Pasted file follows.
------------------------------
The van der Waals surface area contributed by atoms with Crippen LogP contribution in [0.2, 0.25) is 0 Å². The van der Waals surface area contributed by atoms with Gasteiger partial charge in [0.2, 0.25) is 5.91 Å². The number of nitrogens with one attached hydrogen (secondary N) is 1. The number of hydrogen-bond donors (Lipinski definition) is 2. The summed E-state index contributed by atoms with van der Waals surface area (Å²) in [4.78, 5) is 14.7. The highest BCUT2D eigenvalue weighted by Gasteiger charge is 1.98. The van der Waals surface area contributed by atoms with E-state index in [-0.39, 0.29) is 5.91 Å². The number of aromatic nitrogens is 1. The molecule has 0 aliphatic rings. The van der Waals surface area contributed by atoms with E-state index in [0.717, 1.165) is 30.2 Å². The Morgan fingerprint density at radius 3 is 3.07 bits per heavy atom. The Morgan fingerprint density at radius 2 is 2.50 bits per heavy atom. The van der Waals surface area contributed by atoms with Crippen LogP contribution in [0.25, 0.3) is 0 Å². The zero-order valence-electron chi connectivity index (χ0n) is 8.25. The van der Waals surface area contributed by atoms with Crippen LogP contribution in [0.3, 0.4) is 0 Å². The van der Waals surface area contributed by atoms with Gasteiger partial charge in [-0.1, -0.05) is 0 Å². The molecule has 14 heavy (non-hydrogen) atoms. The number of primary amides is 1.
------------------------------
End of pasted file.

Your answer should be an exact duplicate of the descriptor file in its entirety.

The van der Waals surface area contributed by atoms with Crippen LogP contribution in [0.2, 0.25) is 0 Å². The van der Waals surface area contributed by atoms with Gasteiger partial charge in [0.2, 0.25) is 5.91 Å². The number of nitrogens with one attached hydrogen (secondary N) is 1. The number of hydrogen-bond donors (Lipinski definition) is 2. The summed E-state index contributed by atoms with van der Waals surface area (Å²) in [4.78, 5) is 14.7. The highest BCUT2D eigenvalue weighted by Gasteiger charge is 1.98. The van der Waals surface area contributed by atoms with E-state index in [-0.39, 0.29) is 5.91 Å². The number of aromatic nitrogens is 1. The molecule has 0 aliphatic rings. The van der Waals surface area contributed by atoms with E-state index in [0.717, 1.165) is 30.2 Å². The Morgan fingerprint density at radius 3 is 3.07 bits per heavy atom. The Morgan fingerprint density at radius 2 is 2.50 bits per heavy atom. The van der Waals surface area contributed by atoms with Crippen LogP contribution in [0.25, 0.3) is 0 Å². The zero-order valence-electron chi connectivity index (χ0n) is 8.25. The van der Waals surface area contributed by atoms with Crippen LogP contribution in [0.3, 0.4) is 0 Å². The van der Waals surface area contributed by atoms with Gasteiger partial charge in [-0.1, -0.05) is 0 Å². The molecule has 14 heavy (non-hydrogen) atoms. The number of primary amides is 1.